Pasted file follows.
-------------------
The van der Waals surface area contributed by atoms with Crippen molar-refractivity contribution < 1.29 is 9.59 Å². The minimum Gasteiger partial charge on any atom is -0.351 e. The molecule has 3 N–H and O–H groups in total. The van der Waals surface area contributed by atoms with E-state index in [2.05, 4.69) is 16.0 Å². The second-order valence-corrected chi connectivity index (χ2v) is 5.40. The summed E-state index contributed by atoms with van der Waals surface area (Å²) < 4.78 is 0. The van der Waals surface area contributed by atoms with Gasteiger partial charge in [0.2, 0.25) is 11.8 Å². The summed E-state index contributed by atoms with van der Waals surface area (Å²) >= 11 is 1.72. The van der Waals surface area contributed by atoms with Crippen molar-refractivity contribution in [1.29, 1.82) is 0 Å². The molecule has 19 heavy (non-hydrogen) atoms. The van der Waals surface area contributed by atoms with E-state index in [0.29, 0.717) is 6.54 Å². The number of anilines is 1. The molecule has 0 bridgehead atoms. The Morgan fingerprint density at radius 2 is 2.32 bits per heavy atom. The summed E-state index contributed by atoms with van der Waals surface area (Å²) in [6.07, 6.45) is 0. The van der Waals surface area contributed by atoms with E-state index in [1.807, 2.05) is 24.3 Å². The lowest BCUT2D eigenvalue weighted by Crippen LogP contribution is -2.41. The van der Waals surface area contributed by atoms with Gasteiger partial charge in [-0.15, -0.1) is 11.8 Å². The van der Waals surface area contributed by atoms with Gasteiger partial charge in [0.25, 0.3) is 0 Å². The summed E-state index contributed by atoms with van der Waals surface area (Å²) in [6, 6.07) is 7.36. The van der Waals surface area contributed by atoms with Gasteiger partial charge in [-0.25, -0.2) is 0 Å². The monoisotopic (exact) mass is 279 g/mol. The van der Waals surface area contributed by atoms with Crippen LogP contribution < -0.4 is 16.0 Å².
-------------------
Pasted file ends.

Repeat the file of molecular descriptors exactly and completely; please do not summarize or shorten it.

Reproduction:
The van der Waals surface area contributed by atoms with Crippen molar-refractivity contribution < 1.29 is 9.59 Å². The minimum Gasteiger partial charge on any atom is -0.351 e. The molecule has 3 N–H and O–H groups in total. The van der Waals surface area contributed by atoms with E-state index in [2.05, 4.69) is 16.0 Å². The second-order valence-corrected chi connectivity index (χ2v) is 5.40. The summed E-state index contributed by atoms with van der Waals surface area (Å²) < 4.78 is 0. The van der Waals surface area contributed by atoms with Gasteiger partial charge in [0.2, 0.25) is 11.8 Å². The summed E-state index contributed by atoms with van der Waals surface area (Å²) >= 11 is 1.72. The van der Waals surface area contributed by atoms with Crippen molar-refractivity contribution in [1.29, 1.82) is 0 Å². The molecule has 19 heavy (non-hydrogen) atoms. The van der Waals surface area contributed by atoms with E-state index in [0.29, 0.717) is 6.54 Å². The number of anilines is 1. The molecule has 0 bridgehead atoms. The Morgan fingerprint density at radius 2 is 2.32 bits per heavy atom. The summed E-state index contributed by atoms with van der Waals surface area (Å²) in [6.07, 6.45) is 0. The van der Waals surface area contributed by atoms with E-state index in [1.807, 2.05) is 24.3 Å². The lowest BCUT2D eigenvalue weighted by Crippen LogP contribution is -2.41. The van der Waals surface area contributed by atoms with Gasteiger partial charge in [-0.15, -0.1) is 11.8 Å². The van der Waals surface area contributed by atoms with Gasteiger partial charge in [0.25, 0.3) is 0 Å². The summed E-state index contributed by atoms with van der Waals surface area (Å²) in [6, 6.07) is 7.36. The van der Waals surface area contributed by atoms with Gasteiger partial charge in [-0.25, -0.2) is 0 Å². The monoisotopic (exact) mass is 279 g/mol. The van der Waals surface area contributed by atoms with Crippen LogP contribution < -0.4 is 16.0 Å².